`Vanners' Have Come Far since Their Humble Origins

By Larmondin, Leanne | Anglican Journal, May 2002 | Go to article overview
Save to active project

`Vanners' Have Come Far since Their Humble Origins

Larmondin, Leanne, Anglican Journal


In the humble beginnings of the Sunday School Caravan Mission in the 1920s, if a van driven by missionaries (or vanners, as they were commonly known) broke down or became stuck, the enterprising young women hired to bring Sunday school to children in isolated communities would either push or repair the van on the spot or hike through swarms of mosquitoes and miles of bush to the nearest civilization.

In the 21st century the vanners need only push a few buttons on a cell phone.

Yes, Eva Hasell would be astonished at some of the changes to vanning in the diocese of Calgary, home to the only such program still in existence in Canada. The program, which, except for a couple of blips, has been in operation for 80 years, is seeking up to four recruits for July and August this summer.

Calgary's vanning program is light years away from the 1920s, when well-meaning young women recruited for the Lord's work by English-born Miss Hasell would arrive fresh off the boat from England and set off for months at a time in sturdy, sparsely-equipped Ford vans.

Those vehicles, modelled after World War I ambulances and painted a blue-grey -- "a better match for prairie dust and mud" -- carried the women, their Sunday school lessons and minimal provisions to remote communities in western and northern Canada.

Today, the vehicles are modern, rented minivans and the young vanners are fresh-faced youth from the diocese. Like anybody working with children in the 21st century, the vanners complete a vigorous application, police check and screening process and they train for a weekend before hitting the road, says Linda Clayton, who chairs the diocese's vanning committee.

The vanners travel on a set schedule to a different community each week. Those communities, usually too small to sustain a regular Sunday school throughout the year, contact the vanning committee in the spring to "book" their week with the vanners.

The young people are billeted with a local family and take suppers with different families from the parish. While in the community, they run a vacation Bible school program from Monday through Friday for children ages four and up.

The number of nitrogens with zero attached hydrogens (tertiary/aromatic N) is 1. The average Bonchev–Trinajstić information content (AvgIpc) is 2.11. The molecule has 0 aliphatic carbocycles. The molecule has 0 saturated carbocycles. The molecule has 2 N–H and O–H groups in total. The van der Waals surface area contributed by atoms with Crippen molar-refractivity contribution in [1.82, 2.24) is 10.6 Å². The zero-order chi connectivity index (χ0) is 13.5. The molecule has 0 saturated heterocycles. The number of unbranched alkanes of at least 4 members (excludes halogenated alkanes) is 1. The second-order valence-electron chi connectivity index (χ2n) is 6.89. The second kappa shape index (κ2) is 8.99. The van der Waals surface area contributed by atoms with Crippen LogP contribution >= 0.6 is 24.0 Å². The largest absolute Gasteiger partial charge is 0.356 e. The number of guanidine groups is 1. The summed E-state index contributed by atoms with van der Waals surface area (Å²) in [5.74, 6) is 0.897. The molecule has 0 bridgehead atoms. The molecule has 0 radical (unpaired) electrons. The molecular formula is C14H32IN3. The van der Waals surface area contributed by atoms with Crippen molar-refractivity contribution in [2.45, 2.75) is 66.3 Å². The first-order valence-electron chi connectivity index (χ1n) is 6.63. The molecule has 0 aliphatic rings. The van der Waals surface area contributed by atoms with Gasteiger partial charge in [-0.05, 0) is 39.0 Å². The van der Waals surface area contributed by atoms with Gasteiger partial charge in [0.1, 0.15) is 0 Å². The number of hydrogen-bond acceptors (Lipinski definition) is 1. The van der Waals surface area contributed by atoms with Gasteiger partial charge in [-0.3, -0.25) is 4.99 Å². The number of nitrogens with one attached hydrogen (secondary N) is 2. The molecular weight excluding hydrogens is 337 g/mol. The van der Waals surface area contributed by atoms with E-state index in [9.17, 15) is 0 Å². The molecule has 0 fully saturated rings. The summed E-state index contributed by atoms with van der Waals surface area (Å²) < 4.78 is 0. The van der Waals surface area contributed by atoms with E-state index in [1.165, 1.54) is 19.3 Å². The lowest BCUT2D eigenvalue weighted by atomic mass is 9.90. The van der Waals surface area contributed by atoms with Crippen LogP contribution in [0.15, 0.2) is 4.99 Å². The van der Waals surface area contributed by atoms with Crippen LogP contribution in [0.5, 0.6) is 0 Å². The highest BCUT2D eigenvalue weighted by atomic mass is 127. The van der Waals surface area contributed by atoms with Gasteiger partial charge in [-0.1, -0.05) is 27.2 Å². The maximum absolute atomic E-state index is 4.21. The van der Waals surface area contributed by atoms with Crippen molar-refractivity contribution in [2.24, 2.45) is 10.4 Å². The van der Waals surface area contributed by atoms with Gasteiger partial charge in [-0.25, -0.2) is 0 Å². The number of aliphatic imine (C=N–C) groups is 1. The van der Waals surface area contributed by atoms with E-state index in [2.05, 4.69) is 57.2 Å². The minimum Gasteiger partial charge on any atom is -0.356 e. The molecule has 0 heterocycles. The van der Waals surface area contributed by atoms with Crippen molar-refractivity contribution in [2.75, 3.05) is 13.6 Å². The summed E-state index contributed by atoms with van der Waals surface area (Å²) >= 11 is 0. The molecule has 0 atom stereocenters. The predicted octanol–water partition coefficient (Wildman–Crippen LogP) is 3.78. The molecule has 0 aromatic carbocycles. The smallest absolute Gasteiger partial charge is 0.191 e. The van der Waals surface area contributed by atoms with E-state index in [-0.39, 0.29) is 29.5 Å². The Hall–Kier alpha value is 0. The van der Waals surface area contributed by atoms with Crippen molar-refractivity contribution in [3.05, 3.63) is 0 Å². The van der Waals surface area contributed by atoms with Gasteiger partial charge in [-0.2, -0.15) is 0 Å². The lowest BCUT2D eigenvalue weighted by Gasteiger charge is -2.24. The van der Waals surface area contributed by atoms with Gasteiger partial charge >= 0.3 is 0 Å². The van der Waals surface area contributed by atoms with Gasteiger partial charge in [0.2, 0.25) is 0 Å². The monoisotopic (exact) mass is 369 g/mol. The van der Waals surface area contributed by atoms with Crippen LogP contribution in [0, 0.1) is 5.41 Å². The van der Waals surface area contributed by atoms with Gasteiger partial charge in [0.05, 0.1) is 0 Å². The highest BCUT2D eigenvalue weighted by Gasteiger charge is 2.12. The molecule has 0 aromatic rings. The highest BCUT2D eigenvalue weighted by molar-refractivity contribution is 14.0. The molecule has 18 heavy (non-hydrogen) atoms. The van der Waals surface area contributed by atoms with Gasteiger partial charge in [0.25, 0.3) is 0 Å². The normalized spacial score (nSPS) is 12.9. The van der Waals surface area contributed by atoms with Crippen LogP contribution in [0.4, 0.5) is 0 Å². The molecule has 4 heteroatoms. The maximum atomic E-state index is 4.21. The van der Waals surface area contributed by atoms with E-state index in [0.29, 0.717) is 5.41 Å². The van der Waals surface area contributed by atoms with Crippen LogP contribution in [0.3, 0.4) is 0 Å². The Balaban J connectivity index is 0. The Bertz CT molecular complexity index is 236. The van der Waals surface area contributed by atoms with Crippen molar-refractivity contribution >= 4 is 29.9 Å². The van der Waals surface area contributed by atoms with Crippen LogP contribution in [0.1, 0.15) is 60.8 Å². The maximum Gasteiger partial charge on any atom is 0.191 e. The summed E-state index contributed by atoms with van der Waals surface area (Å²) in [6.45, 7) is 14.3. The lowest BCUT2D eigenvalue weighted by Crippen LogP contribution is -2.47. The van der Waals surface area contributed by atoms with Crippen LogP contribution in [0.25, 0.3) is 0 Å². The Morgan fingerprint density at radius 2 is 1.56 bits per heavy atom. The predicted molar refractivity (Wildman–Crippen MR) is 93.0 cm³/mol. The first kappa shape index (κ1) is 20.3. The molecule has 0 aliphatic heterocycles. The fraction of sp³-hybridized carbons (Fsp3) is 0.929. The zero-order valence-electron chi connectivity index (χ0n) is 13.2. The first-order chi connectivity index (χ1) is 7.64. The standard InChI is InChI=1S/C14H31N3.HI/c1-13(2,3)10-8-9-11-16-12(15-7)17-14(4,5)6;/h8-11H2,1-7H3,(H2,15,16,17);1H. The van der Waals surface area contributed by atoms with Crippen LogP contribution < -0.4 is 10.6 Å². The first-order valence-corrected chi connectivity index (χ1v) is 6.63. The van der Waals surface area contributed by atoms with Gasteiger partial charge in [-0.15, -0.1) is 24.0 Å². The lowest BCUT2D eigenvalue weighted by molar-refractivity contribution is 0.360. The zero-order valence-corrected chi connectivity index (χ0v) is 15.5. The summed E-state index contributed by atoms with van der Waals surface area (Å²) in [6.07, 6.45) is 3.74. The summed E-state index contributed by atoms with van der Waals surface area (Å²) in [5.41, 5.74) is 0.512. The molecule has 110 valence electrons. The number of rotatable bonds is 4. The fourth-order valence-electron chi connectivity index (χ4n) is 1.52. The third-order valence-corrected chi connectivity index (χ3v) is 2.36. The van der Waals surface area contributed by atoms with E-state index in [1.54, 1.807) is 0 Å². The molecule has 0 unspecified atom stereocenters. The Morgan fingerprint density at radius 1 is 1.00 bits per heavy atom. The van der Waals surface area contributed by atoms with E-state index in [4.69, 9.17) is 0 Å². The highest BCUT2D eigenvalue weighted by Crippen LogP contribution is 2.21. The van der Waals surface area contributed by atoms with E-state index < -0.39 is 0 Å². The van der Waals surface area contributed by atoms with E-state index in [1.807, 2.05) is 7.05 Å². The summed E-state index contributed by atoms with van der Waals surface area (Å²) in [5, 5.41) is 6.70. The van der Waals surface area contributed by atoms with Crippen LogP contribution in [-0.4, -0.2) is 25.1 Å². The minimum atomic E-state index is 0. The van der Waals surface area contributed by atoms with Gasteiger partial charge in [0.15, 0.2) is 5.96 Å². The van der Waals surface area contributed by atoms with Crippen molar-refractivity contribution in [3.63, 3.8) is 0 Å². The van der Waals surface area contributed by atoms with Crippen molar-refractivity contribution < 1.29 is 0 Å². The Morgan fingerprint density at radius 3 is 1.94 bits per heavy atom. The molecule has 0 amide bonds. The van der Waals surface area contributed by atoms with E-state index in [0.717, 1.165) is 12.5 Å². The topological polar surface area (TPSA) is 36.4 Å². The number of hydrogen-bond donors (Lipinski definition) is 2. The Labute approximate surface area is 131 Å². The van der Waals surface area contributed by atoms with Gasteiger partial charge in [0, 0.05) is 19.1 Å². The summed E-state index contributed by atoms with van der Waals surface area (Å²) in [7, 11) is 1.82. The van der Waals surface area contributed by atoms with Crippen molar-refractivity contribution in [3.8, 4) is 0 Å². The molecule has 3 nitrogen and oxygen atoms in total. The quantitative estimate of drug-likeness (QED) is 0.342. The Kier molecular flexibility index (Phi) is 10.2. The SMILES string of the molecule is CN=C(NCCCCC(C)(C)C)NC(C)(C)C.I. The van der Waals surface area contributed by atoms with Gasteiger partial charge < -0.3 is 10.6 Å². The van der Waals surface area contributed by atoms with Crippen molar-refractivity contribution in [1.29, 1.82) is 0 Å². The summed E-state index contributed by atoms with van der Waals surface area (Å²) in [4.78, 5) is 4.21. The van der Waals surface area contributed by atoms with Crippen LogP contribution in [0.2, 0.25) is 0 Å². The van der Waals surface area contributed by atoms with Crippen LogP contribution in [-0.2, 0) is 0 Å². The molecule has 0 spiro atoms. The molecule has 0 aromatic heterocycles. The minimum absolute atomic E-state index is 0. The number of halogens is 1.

Ms. Clayton says the program is an outreach tool in the community, as the children who attend are frequently either from another faith or are not churchgoers. The vanners teach a theme from the Bible and use games, crafts and drama to build on it.

The rest of this article is only available to active members of Questia

Sign up now for a free, 1-day trial and receive full access to:

  • Questia's entire collection
  • Automatic bibliography creation
  • More helpful research tools like notes, citations, and highlights
  • Ad-free environment

Already a member? Log in now.

Notes for this article

Add a new note
If you are trying to select text to create highlights or citations, remember that you must now click or tap on the first word, and then click or tap on the last word.
Loading One moment ...
Project items
Cite this article

Cited article

Citations are available only to our active members.
Sign up now to cite pages or passages in MLA, APA and Chicago citation styles.

Cited article

`Vanners' Have Come Far since Their Humble Origins


Text size Smaller Larger
Search within

Search within this article

Look up

Look up a word

  • Dictionary
  • Thesaurus
Please submit a word or phrase above.
Print this page

Print this page

Why can't I print more than one page at a time?

While we understand printed pages are helpful to our users, this limitation is necessary to help protect our publishers' copyrighted material and prevent its unlawful distribution. We are sorry for any inconvenience.
Full screen

matching results for page

Cited passage

Citations are available only to our active members.
Sign up now to cite pages or passages in MLA, APA and Chicago citation styles.

Cited passage

Welcome to the new Questia Reader

The Questia Reader has been updated to provide you with an even better online reading experience.  It is now 100% Responsive, which means you can read our books and articles on any sized device you wish.  All of your favorite tools like notes, highlights, and citations are still here, but the way you select text has been updated to be easier to use, especially on touchscreen devices.  Here's how:

1. Click or tap the first word you want to select.
2. Click or tap the last word you want to select.

OK, got it!

Thanks for trying Questia!

Please continue trying out our research tools, but please note, full functionality is available only to our active members.

Your work will be lost once you leave this Web page.

For full access in an ad-free environment, sign up now for a FREE, 1-day trial.

Already a member? Log in now.

Are you sure you want to delete this highlight?